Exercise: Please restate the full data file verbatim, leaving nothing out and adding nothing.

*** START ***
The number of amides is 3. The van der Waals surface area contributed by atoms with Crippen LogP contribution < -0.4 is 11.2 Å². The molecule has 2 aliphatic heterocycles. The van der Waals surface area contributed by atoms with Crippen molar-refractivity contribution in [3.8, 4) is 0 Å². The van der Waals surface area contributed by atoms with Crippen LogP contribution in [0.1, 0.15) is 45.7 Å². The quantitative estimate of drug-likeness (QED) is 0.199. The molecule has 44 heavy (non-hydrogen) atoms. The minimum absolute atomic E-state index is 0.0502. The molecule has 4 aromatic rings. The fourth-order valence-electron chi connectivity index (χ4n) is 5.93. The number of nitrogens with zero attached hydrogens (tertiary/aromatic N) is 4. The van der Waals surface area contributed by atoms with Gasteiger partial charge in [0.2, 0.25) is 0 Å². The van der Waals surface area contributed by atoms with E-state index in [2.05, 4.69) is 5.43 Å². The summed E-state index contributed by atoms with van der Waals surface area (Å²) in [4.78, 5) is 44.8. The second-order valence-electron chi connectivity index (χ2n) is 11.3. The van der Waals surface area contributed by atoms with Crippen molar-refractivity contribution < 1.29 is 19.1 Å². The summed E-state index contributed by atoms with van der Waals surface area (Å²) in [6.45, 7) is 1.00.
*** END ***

The number of amides is 3. The van der Waals surface area contributed by atoms with Crippen LogP contribution < -0.4 is 11.2 Å². The molecule has 2 aliphatic heterocycles. The van der Waals surface area contributed by atoms with Crippen molar-refractivity contribution in [3.8, 4) is 0 Å². The van der Waals surface area contributed by atoms with Crippen LogP contribution in [0.1, 0.15) is 45.7 Å². The quantitative estimate of drug-likeness (QED) is 0.199. The molecule has 44 heavy (non-hydrogen) atoms. The minimum absolute atomic E-state index is 0.0502. The molecule has 4 aromatic rings. The fourth-order valence-electron chi connectivity index (χ4n) is 5.93. The number of nitrogens with zero attached hydrogens (tertiary/aromatic N) is 4. The van der Waals surface area contributed by atoms with Gasteiger partial charge in [0.2, 0.25) is 0 Å². The van der Waals surface area contributed by atoms with E-state index in [2.05, 4.69) is 5.43 Å². The summed E-state index contributed by atoms with van der Waals surface area (Å²) in [4.78, 5) is 44.8. The second-order valence-electron chi connectivity index (χ2n) is 11.3. The van der Waals surface area contributed by atoms with Crippen molar-refractivity contribution < 1.29 is 19.1 Å². The summed E-state index contributed by atoms with van der Waals surface area (Å²) in [6.45, 7) is 1.00.